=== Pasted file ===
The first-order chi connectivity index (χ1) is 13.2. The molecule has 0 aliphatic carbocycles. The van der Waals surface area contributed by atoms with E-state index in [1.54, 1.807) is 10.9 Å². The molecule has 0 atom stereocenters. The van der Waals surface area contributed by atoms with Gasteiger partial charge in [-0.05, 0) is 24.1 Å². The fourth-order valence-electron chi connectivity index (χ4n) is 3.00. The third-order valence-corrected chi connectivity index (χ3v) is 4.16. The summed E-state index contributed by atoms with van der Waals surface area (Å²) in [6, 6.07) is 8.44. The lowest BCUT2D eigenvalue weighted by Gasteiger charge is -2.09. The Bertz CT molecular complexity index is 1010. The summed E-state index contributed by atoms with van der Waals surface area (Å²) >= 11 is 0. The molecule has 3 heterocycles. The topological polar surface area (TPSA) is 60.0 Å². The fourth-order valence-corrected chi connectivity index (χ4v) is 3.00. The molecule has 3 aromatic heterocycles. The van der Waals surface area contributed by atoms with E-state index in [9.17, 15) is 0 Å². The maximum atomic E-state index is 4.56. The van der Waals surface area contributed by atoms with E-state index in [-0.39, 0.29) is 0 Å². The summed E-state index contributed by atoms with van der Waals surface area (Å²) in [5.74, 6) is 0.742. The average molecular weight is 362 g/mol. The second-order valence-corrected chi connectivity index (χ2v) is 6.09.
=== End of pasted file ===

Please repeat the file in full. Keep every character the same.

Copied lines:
The first-order chi connectivity index (χ1) is 13.2. The molecule has 0 aliphatic carbocycles. The van der Waals surface area contributed by atoms with E-state index in [1.54, 1.807) is 10.9 Å². The molecule has 0 atom stereocenters. The van der Waals surface area contributed by atoms with Gasteiger partial charge in [-0.05, 0) is 24.1 Å². The fourth-order valence-electron chi connectivity index (χ4n) is 3.00. The third-order valence-corrected chi connectivity index (χ3v) is 4.16. The summed E-state index contributed by atoms with van der Waals surface area (Å²) in [6, 6.07) is 8.44. The lowest BCUT2D eigenvalue weighted by Gasteiger charge is -2.09. The Bertz CT molecular complexity index is 1010. The summed E-state index contributed by atoms with van der Waals surface area (Å²) >= 11 is 0. The molecule has 3 heterocycles. The topological polar surface area (TPSA) is 60.0 Å². The fourth-order valence-corrected chi connectivity index (χ4v) is 3.00. The molecule has 3 aromatic heterocycles. The van der Waals surface area contributed by atoms with E-state index in [9.17, 15) is 0 Å². The maximum atomic E-state index is 4.56. The van der Waals surface area contributed by atoms with E-state index in [-0.39, 0.29) is 0 Å². The summed E-state index contributed by atoms with van der Waals surface area (Å²) in [5.74, 6) is 0.742. The average molecular weight is 362 g/mol. The second-order valence-corrected chi connectivity index (χ2v) is 6.09.